In an era of rising power use and costs, efficiency is job one. The issue: What's the best way to cool your data center, plug holes and minimize your footprint.
Data center managers are on the hot seat lately. They not only have to cram in more servers per square inch than they ever wanted or thought theyd need, they also have to figure out how to do it without sending the electricity bill through the roof.
And theyre not entirely sure how to do it.
Traditionally, theyve had to worry only about getting as much power in as possible, not about making sure they used it efficiently.
"When it comes to data centers, cost isnt irrelevant, but its not about cost. Its about uptime," said Rick Oliver, data center operations senior engineer at the University of Phoenix, a for-profit online university based in Phoenix.
So, as companies have built new facilities, its been more important to overbuild than underbudget. That has meant adding in as many air conditioning and other environmental controls as they practically could and talking the local utility company into running in as many redundant power lines as they ever expected to need.
"You go in thinking about the future, about the systems were going to have, and about heating and cooling them, in three years or five years," said Seth Mitchell, infrastructure team manager for Slumberland, a furniture retailer based in Little Canada, Minn.
"You have to extrapolate where youre going to be because building a [data center] room is a fairly permanent thing. Its not easy to make changes to a permanent design."
Not that Mitchell has much of a choice. Escalating energy costs, which seem to rise with every new conflict in the Mideast or with every Alaskan oil pipeline problem, are causing customers and technology vendors to rethink the data center.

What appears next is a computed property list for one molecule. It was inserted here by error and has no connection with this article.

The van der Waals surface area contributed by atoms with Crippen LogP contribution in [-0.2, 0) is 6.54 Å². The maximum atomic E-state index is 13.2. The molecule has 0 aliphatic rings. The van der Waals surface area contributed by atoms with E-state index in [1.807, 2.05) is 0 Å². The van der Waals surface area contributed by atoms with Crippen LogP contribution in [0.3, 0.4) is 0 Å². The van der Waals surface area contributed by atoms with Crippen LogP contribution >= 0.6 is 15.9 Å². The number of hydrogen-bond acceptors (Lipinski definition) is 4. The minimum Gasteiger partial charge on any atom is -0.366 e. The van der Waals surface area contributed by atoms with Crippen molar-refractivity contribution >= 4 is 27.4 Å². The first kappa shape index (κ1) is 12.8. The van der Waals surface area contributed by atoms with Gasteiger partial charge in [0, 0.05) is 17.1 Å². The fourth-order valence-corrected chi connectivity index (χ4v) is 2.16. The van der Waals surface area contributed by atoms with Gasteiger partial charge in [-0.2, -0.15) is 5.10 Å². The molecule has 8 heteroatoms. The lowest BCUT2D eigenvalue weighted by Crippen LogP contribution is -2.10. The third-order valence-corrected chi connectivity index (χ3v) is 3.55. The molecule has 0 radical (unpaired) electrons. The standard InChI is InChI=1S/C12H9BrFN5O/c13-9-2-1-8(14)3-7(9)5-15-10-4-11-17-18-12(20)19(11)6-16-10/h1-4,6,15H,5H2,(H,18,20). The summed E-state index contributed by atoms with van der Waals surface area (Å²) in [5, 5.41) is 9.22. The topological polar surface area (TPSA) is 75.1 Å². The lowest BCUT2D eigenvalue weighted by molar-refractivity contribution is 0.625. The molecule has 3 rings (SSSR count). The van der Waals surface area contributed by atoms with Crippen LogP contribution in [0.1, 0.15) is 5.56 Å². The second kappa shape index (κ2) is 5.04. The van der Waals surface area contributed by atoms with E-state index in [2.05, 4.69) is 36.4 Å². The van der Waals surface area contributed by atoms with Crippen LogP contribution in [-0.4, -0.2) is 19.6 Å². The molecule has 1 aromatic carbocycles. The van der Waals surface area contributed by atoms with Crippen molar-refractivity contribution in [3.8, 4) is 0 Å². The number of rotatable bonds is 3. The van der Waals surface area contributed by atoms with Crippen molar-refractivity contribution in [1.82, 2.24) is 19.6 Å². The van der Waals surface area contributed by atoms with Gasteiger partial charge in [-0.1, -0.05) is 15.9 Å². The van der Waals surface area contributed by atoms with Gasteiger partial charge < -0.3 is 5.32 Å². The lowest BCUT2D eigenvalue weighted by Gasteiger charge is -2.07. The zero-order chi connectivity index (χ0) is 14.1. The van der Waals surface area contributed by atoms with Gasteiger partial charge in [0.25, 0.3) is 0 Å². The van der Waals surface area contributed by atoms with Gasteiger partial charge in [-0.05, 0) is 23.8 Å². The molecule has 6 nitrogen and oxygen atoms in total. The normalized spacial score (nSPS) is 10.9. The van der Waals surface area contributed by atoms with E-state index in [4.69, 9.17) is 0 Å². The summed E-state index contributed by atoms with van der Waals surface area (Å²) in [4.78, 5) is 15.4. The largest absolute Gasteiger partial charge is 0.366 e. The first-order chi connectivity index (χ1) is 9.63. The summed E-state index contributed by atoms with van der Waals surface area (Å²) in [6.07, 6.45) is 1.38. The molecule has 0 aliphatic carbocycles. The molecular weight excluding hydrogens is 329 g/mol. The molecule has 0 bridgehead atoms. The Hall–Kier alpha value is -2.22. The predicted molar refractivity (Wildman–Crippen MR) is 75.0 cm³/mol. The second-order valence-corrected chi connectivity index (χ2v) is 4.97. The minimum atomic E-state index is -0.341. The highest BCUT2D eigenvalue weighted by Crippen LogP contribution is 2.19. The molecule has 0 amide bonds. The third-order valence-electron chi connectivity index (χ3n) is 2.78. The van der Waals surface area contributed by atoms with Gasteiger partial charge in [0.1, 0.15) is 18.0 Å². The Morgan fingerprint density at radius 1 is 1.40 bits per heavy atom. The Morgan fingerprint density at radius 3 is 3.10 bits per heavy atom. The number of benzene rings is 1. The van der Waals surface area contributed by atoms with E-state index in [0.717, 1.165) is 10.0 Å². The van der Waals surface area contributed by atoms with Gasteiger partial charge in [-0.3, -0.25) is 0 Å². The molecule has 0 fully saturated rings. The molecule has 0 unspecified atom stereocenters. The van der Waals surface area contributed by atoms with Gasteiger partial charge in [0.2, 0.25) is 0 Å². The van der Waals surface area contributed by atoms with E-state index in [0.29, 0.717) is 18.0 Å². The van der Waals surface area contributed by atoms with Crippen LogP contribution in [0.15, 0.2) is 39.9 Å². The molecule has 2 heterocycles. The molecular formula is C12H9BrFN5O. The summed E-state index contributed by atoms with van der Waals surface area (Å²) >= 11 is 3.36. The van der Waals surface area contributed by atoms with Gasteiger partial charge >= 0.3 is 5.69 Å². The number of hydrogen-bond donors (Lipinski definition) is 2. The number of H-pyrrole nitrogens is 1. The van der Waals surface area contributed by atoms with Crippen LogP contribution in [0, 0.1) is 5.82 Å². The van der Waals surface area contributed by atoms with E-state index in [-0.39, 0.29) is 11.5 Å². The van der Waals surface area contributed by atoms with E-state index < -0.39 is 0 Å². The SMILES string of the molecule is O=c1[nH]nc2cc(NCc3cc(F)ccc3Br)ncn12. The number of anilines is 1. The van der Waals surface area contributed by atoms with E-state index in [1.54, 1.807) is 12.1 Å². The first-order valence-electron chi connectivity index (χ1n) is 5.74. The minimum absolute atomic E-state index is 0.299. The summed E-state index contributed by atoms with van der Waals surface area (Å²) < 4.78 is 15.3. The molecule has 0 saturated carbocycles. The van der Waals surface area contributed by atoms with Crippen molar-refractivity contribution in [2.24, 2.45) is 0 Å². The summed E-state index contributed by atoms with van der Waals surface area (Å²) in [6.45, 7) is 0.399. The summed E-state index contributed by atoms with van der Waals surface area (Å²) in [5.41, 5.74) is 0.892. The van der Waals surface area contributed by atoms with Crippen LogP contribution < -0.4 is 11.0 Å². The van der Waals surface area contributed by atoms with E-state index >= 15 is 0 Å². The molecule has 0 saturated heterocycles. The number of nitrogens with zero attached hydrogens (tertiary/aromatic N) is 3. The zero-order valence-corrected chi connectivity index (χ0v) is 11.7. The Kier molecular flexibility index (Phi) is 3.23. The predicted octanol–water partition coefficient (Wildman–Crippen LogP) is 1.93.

On Aug. 16, engineers at the Lawrence Berkeley National Laboratory and about 20 technology vendors concluded a demonstration of DC power in a data center.
Hewlett-Packard is looking to nature to redesign the data center of the future, and suppliers ranging from Advanced Micro Devices to Intel to Sun Microsystems are trying to cut power costs.
Click here to read more about Sun offering power rebates for its servers.
"The people who spec and build the data centers are not the ones who pay the electric bill," said Neil Rasmussen, chief technology officer and co-founder of American Power Conversion, in West Kingston, R.I. "Many of them didnt know what it was or even who paid it."
As a result, data center managers are doubling as HVAC (heating, ventilating and air conditioning) experts as well as certified IT administrators.
In their efforts to "green" the data center, they are learning to unlearn a lot of data center architecture design that has been handed down over the years.
Any data center, but especially one crammed with servers stacked in compact chassis, is "a radical consumption of power, and the exhaust of power is heat; there is no way you can consume one without the other," Oliver said.
But as the typical server unit has shrunk from a stand-alone pedestal the size of a filing cabinet to 2U (3.5-inch) stackables, 1U (1.75-inch) pizza boxes and even blades, both power and heat cause problems.
"The whole industry has gotten hotter and more power-hungry. Within the last five years, servers went from using around 30 watts per processor to now more like 135 watts per processor," Oliver said. "You used to be able to put in up to six servers per rack; now its up to 42."
Every kilowatt burned by those servers requires another 1 to 1.5 kW to cool and support them, according to Jon Koomey, a staff scientist at Berkeley National Laboratory, in Berkeley, Calif., and a consulting professor at Stanford University. Koomey has studied the cost and efficiency of data center designs.
Efficient systems depend on a circuitous power flow. "You bring the power in AC from the wall, convert it to DC through the battery backup, back to AC to the server, then to DC for the chip," Koomey said. "Theres an awful lot of power loss in that."
But even under ideal circumstances, most data centers are forced to buy more chassis than they really need and leave them partially empty to allow the heat to dissipate, Koomey said.
"If you put the most densely packed devices on the market now, whether they were blades or whatever, and you packed them [in full chassis] into data centers fully, you couldnt cool it," Koomey said.